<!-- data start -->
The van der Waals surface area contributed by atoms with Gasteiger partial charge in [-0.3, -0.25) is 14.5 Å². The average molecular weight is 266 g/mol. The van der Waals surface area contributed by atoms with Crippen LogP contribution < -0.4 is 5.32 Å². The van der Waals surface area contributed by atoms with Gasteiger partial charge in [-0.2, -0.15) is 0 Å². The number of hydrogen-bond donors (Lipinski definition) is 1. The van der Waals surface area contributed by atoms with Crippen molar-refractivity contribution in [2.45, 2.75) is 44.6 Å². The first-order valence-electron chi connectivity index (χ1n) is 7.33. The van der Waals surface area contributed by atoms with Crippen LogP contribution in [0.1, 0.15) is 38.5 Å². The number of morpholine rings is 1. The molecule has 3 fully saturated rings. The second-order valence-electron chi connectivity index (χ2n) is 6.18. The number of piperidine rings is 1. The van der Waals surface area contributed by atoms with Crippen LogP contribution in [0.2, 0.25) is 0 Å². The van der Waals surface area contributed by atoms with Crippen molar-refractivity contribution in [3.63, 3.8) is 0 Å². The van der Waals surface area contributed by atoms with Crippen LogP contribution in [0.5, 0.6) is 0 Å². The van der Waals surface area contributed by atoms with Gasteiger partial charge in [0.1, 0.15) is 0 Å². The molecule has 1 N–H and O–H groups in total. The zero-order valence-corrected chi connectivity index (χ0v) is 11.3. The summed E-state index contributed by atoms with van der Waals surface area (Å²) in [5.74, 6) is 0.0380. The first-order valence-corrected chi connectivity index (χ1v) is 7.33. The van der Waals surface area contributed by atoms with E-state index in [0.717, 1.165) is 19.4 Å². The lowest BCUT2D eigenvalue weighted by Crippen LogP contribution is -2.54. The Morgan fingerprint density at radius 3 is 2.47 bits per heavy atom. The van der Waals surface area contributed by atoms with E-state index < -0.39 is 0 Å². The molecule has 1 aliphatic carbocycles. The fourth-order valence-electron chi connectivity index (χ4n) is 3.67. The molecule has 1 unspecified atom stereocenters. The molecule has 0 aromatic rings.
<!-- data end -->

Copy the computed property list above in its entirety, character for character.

The van der Waals surface area contributed by atoms with Gasteiger partial charge in [-0.3, -0.25) is 14.5 Å². The average molecular weight is 266 g/mol. The van der Waals surface area contributed by atoms with Crippen LogP contribution < -0.4 is 5.32 Å². The van der Waals surface area contributed by atoms with Gasteiger partial charge in [-0.2, -0.15) is 0 Å². The number of hydrogen-bond donors (Lipinski definition) is 1. The van der Waals surface area contributed by atoms with Crippen molar-refractivity contribution in [2.45, 2.75) is 44.6 Å². The first-order valence-electron chi connectivity index (χ1n) is 7.33. The van der Waals surface area contributed by atoms with Crippen LogP contribution in [0.1, 0.15) is 38.5 Å². The number of morpholine rings is 1. The molecule has 3 fully saturated rings. The second-order valence-electron chi connectivity index (χ2n) is 6.18. The number of piperidine rings is 1. The van der Waals surface area contributed by atoms with Crippen LogP contribution in [0.2, 0.25) is 0 Å². The van der Waals surface area contributed by atoms with Crippen molar-refractivity contribution in [3.63, 3.8) is 0 Å². The van der Waals surface area contributed by atoms with Crippen LogP contribution in [0.5, 0.6) is 0 Å². The van der Waals surface area contributed by atoms with Gasteiger partial charge in [0.1, 0.15) is 0 Å². The molecule has 1 N–H and O–H groups in total. The zero-order valence-corrected chi connectivity index (χ0v) is 11.3. The summed E-state index contributed by atoms with van der Waals surface area (Å²) in [5.74, 6) is 0.0380. The first-order valence-corrected chi connectivity index (χ1v) is 7.33. The van der Waals surface area contributed by atoms with E-state index in [0.717, 1.165) is 19.4 Å². The lowest BCUT2D eigenvalue weighted by Crippen LogP contribution is -2.54. The Morgan fingerprint density at radius 3 is 2.47 bits per heavy atom. The van der Waals surface area contributed by atoms with E-state index < -0.39 is 0 Å². The molecule has 1 aliphatic carbocycles. The fourth-order valence-electron chi connectivity index (χ4n) is 3.67. The molecule has 1 unspecified atom stereocenters. The molecule has 0 aromatic rings.